DIAGRAM 2016 Year-End Roundup
As 2016 comes to a close, we are pausing to look back at all we’ve done together in the last year and to celebrate all those who were instrumental in making it happen. Here are just a few highlights from the last twelve months, which encompassed the conclusion of Year 1 of our five-year award from the Department of Education:
Strides for Accessible Math
- The Accessible Math Code Sprint hosted by the DIAGRAM Center in partnership with OERPUB and OpenStax and co-sponsored by the Shuttleworth Foundation took place in late February at the 2016 CSUN conference in San Diego, CA. Twenty-two developers from all over the world volunteered to spend a day hacking digital solutions to issues around accessible math.
- Following the sprint, DIAGRAM launched a project with Volker Sorge on related work to enhance his open source math Speech Rule Engine so that automated text transcription of math can be more versatile to support varying user needs.
- We released Math Support Finder, an online resource to help people navigate the complex world of assistive technology for math and find the combination of tools that meets their needs. Special thanks to Sina Bahram who helped with the development of the tool this year and to Aaron Page, Marlene Zente, and Derek Reimer all of whom helped identify which tools worked.
Big Wins in Accessibility Standards and Guidelines
- In May, Charles LaPierre, Technical Lead for DIAGRAM and co-chair of the W3C Accessibility Task Force, announced that the group had published the Accessibility Note “Digital Publishing and Accessibility in W3C Documents.” This document addresses what is missing from WCAG in terms of digital publishing needs, provides guidance on resolutions, outlines future work such as assessments, mathematics etc., and points to relevant work outside of the W3C that they should be aware of such as Diagrammar.
- This year also saw the expansion of the partnership between Benetech and DAISY through two new collaborations, the community management of the reading system testing group, and the start of development on a baseline accessibility checker for publishers so they can take another step toward realizing the dream of “born accessible” content.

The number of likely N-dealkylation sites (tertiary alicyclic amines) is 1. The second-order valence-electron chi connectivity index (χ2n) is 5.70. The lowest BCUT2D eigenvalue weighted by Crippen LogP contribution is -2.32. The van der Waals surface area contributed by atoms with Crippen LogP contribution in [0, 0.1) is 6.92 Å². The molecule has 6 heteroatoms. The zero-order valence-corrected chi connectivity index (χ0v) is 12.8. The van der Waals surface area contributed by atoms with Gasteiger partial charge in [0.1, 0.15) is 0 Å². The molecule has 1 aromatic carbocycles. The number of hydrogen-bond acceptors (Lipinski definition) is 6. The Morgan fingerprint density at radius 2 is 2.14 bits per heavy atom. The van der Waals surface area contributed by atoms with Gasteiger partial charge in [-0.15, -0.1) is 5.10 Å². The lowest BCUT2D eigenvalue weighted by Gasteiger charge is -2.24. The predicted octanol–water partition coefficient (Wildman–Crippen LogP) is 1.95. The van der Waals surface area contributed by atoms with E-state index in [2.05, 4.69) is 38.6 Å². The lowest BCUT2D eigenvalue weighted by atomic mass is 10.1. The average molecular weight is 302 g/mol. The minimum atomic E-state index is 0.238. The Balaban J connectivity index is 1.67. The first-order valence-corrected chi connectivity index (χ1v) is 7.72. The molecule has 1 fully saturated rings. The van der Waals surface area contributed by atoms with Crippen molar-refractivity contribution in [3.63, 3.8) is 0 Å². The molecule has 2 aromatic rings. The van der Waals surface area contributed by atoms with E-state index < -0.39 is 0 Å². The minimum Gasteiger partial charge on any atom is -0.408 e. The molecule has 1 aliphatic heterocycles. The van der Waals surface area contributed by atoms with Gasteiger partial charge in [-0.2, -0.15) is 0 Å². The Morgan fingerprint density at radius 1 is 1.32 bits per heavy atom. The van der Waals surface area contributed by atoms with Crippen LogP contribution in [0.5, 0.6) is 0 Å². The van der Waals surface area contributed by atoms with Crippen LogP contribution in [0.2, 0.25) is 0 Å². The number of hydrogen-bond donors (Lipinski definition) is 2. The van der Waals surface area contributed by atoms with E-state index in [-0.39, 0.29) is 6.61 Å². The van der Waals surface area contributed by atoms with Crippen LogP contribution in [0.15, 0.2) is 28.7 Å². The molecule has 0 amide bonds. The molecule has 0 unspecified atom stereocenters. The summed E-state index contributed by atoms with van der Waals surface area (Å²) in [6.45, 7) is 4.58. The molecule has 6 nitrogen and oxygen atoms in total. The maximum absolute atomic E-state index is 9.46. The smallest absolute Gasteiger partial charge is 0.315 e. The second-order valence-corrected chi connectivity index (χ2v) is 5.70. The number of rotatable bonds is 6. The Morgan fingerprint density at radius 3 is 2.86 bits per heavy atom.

- DIAGRAM’s 3D Tactile Standards Working Group published a guide to printing braille with 3D printers. Special thanks to Mia Lipner and Jim Allan who have both chaired the working group and to the members of Lighthouse for the Blind and Visually Impaired in San Francisco and Texas School for the Blind and Visually Impaired, who participated in testing to determine the best practices for the 3D printing of braille.
- The team at WGBH’s National Center for Accessible Media, Bryan Gould, Madeline Rothberg and Geoff Freed, released three new DIAGRAM reports, including an update to our series on image description metadata, rounding up the latest in standards and recommendations.
New Tools and Resources
- A new prototype of a Registry-Repository of Accessible Images (RRAI) was released in alpha for testing. With technical development led by Sina Bahram and key content supplied from DIAGRAM partners APH, LibraryLyna, and OpenStax, we have begun to do user testing and will be building it out further in 2017.
- We also began work on the first DIAGRAM Report, an interactive report that we will publish annually beginning in 2017, which will identify and examine emerging technologies and their impact on students and teachers, with a special focus on areas of enormous opportunity for students with disabilities and different learning needs. We have received great feedback from you all on potential areas to explore and are both grateful for your contributions and excited to dive in and learn about new innovations for accessible education.
A Growing Community
- We now have 96 members of the various DIAGRAM committees and working groups, and many others in the broader community all contributing their expertise and passion to advancing accessible education. We are grateful to our wonderful working group co-chairs, whose expertise and energy continue to be invaluable. Of special note is the new working group we added this year: the DIAGRAM Developers Working Group, which provides insight on technical solutions and has already given rise to a subcommittee focusing on ways to make drag-and-drop accessible.
As you can tell, it has been a busy year and there is even more in store for 2017, so stay tuned to learn about other projects we have in the works. In the meantime, thank you to everyone for your continued participation in our community. (If there are any highlights we missed or names we should have mentioned above, please let us know.) We are truly humbled and thankful to be surrounded by so many amazing people. We wish you very happy holidays and a terrific new year!
All of us on the DIAGRAM team at Benetech
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